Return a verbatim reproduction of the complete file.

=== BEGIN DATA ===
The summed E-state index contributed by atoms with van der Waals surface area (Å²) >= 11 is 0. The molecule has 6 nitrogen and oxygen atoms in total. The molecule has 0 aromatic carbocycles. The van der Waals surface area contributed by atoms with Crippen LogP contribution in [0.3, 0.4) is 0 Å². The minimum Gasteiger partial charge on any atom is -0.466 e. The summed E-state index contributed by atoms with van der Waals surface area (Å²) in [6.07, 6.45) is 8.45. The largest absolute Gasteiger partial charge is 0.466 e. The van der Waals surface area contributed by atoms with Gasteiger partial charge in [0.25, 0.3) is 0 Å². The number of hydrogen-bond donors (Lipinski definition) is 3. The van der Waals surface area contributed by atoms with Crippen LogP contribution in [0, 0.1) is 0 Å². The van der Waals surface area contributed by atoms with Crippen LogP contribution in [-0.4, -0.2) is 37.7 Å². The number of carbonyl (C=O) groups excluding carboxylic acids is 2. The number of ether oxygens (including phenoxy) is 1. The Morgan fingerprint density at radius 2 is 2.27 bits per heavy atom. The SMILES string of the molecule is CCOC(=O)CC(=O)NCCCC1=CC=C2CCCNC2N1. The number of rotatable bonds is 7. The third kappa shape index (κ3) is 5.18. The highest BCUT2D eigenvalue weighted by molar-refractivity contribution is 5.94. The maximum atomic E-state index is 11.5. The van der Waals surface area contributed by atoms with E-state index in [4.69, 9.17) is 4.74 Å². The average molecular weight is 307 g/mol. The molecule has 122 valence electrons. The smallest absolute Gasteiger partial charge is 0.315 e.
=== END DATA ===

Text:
The summed E-state index contributed by atoms with van der Waals surface area (Å²) >= 11 is 0. The molecule has 6 nitrogen and oxygen atoms in total. The molecule has 0 aromatic carbocycles. The van der Waals surface area contributed by atoms with Crippen LogP contribution in [0.3, 0.4) is 0 Å². The minimum Gasteiger partial charge on any atom is -0.466 e. The summed E-state index contributed by atoms with van der Waals surface area (Å²) in [6.07, 6.45) is 8.45. The largest absolute Gasteiger partial charge is 0.466 e. The van der Waals surface area contributed by atoms with Gasteiger partial charge in [0.25, 0.3) is 0 Å². The number of hydrogen-bond donors (Lipinski definition) is 3. The van der Waals surface area contributed by atoms with Crippen LogP contribution in [0, 0.1) is 0 Å². The van der Waals surface area contributed by atoms with Crippen LogP contribution in [-0.4, -0.2) is 37.7 Å². The number of carbonyl (C=O) groups excluding carboxylic acids is 2. The number of ether oxygens (including phenoxy) is 1. The Morgan fingerprint density at radius 2 is 2.27 bits per heavy atom. The SMILES string of the molecule is CCOC(=O)CC(=O)NCCCC1=CC=C2CCCNC2N1. The number of rotatable bonds is 7. The third kappa shape index (κ3) is 5.18. The highest BCUT2D eigenvalue weighted by molar-refractivity contribution is 5.94. The maximum atomic E-state index is 11.5. The van der Waals surface area contributed by atoms with E-state index in [4.69, 9.17) is 4.74 Å². The average molecular weight is 307 g/mol. The molecule has 122 valence electrons. The smallest absolute Gasteiger partial charge is 0.315 e.